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Party Leadership Questions from the new Barometer poll

Our latest Welsh Political Barometer pol included two sets of questions about party leadership. Both produce some interesting results.

First, we included our now usual question that asks respondents to the poll to rate leaders on a 0-10 scale. We asked this question for all the main Welsh party leaders, plus the Prime Minister and Leader of the Opposition. Here are the average ratings out of 10 for each leader, along with the change since the question was asked in our last poll. For Theresa May, the ‘change’ represents how her rating now compares with that for David Cameron in the July Welsh Political Barometer poll.

 

Leader Average /10 Change Since July
Theresa May 4.7 +1.1
Jeremy Corbyn 4.0 -0.1
Carwyn Jones 4.5 -0.3
Leanne Wood 4.5 -0.4
Andrew RT Davies 3.4 -0.2
Mark Williams 3.6 -0.5
Alice Hooker-Stroud 3.3 -0.5
Neil Hamilton 2.0 -0.1

 

There are several notable aspects to these results. First, and perhaps most obvious, Theresa May appears to be currently doing very well with the Welsh public. In this poll she was the most popular of all the leaders that we asked about. This helps explain the significant Conservative advance in vote share that the Barometer poll has also found. We don’t know how long it will last, but the Prime Minister currently appears to be experiencing something of a honeymoon period with the Welsh public.

Another notable aspect of these results is that all of the Welsh leaders have seen their ratings decline to some degree – and Neil Hamilton’s to the scarcely-believable level of averaging only 2.0 out of 10! As public memories of the Assembly election campaign fade, and with the focus of political attention in recent weeks having been much more on Westminster and dealing with Brexit, the Welsh public appear to have become less inclined to give the Welsh leaders the benefit of the doubt. But we will have to wait for subsequent polls to see whether this pattern persists.

In addition to this set of questions, however, the Barometer poll also asked about the two candidates for the Labour leadership. First, we asked “If you had a vote in the Labour leadership election, who would you vote for?”

The results were as follows:

 

Jeremy Corbyn: 32%

Owen Smith: 27%

Don’t Know: 41%

 

These results hardly suggest a great mood of public confidence behind either leadership contender! But it must be disappointing for the Owen Smith campaign that, even in his Welsh political base, he is unable to lead Jeremy Corbyn. If we look at the details of the results, moreover, we find that Corbyn is much further ahead among Labour voters. The only group with whom Smith leads Corbyn clearly are current Conservative supporters. Of course, Smith supporters might well contend that current Labour supporters are the people who have stuck with the party under the Corbyn leadership, while current Conservative supporters include many people that Labour have to win over to achieve an election victory.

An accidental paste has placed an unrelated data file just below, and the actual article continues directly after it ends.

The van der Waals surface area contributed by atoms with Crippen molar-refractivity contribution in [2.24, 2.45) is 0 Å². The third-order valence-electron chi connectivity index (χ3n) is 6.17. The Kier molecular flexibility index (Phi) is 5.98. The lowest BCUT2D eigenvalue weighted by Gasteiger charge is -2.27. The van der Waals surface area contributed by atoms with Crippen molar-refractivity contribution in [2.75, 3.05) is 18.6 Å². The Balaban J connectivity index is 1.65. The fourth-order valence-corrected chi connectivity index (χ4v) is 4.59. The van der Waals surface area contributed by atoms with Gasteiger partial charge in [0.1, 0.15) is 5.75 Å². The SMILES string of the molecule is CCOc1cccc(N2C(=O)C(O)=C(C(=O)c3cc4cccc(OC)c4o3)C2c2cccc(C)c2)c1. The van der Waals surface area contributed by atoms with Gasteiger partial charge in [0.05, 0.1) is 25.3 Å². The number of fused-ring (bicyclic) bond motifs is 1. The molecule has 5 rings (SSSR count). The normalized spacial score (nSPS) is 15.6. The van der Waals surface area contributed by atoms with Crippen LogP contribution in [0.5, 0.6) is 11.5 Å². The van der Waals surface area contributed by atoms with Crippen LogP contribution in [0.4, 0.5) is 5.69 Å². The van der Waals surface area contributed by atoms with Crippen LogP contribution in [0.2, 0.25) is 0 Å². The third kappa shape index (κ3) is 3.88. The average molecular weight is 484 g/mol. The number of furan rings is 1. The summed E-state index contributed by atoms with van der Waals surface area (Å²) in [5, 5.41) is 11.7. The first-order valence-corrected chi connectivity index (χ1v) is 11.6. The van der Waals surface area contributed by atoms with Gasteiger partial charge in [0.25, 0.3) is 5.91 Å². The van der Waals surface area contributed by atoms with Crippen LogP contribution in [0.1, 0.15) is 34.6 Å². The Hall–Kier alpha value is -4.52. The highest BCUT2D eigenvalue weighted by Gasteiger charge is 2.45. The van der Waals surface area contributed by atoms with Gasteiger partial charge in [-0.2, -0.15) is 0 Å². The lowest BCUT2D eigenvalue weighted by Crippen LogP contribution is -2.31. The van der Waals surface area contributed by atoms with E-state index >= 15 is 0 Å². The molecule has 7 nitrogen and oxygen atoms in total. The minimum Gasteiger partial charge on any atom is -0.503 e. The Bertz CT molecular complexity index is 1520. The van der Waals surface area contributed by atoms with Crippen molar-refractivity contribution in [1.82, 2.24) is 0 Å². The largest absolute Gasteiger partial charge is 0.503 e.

In addition to this question, we asked our sample whether victory for either candidate would “make you more likely or less likely to vote for Labour, or will it make no difference?” As is usual with this type of question, lots of people say that it would make no difference – they would either vote Labour anyway, or they would not vote Labour anyway. And others choose the Don’t Know option. But the balance of those choosing ‘more’ and ‘less’ likely can still, I think, tell us something about how the two contenders are going down with the Welsh public. Here are the figures:

 

Owen Smith Whole Sample Labour Westminster Supporters
% More Likely to vote Labour

if he wins

12% 13%
% Less likely to vote Labour

if he wins

18% 40%
 

Jeremy Corbyn

% More Likely to vote Labour

if he wins

17% 44%
% Less likely to vote Labour

if he wins

16% 10%

 

These results again show Corbyn doing much better than Smith with Labour supporters. We don’t quite know how the population of Labour supporters relates to the Labour party membership. Nonetheless, it is difficult to see that these findings can be seen as at all encouraging for Owen Smith’s apparently slim chances of victory in the leadership race.

When we look at the results for the whole sample, we again find that a substantial proportion of people in Wales seem to be distinctly unimpressed by both candidates. Fully 41% of the sample said that the result made no difference – that they would not vote Labour anyway. Perhaps the biggest message to be taken from these results is a negative one for Owen Smith. Whatever is the answer to the Labour party’s problems, he has not yet convinced much of the public – even in his own Welsh base – that it is him.

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